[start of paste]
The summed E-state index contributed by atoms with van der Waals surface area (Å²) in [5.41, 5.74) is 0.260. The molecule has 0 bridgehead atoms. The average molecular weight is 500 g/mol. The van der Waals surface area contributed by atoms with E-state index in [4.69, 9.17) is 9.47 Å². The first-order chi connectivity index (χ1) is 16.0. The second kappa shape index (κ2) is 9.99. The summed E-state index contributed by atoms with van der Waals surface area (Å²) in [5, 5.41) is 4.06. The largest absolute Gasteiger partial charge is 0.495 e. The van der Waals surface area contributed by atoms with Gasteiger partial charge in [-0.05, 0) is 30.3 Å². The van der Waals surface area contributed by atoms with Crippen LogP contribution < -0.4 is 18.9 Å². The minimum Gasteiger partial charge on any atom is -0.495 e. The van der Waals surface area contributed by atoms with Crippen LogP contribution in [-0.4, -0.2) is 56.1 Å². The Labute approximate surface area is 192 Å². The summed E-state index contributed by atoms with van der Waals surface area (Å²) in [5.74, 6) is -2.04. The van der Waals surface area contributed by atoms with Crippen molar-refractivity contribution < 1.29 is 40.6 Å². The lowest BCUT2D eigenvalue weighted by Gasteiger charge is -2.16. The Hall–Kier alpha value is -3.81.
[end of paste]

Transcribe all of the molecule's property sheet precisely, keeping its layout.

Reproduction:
The summed E-state index contributed by atoms with van der Waals surface area (Å²) in [5.41, 5.74) is 0.260. The molecule has 0 bridgehead atoms. The average molecular weight is 500 g/mol. The van der Waals surface area contributed by atoms with E-state index in [4.69, 9.17) is 9.47 Å². The first-order chi connectivity index (χ1) is 16.0. The second kappa shape index (κ2) is 9.99. The summed E-state index contributed by atoms with van der Waals surface area (Å²) in [5, 5.41) is 4.06. The largest absolute Gasteiger partial charge is 0.495 e. The van der Waals surface area contributed by atoms with Gasteiger partial charge in [-0.05, 0) is 30.3 Å². The van der Waals surface area contributed by atoms with Crippen LogP contribution < -0.4 is 18.9 Å². The minimum Gasteiger partial charge on any atom is -0.495 e. The van der Waals surface area contributed by atoms with Crippen LogP contribution in [-0.4, -0.2) is 56.1 Å². The Labute approximate surface area is 192 Å². The summed E-state index contributed by atoms with van der Waals surface area (Å²) in [5.74, 6) is -2.04. The van der Waals surface area contributed by atoms with Crippen molar-refractivity contribution < 1.29 is 40.6 Å². The lowest BCUT2D eigenvalue weighted by Gasteiger charge is -2.16. The Hall–Kier alpha value is -3.81.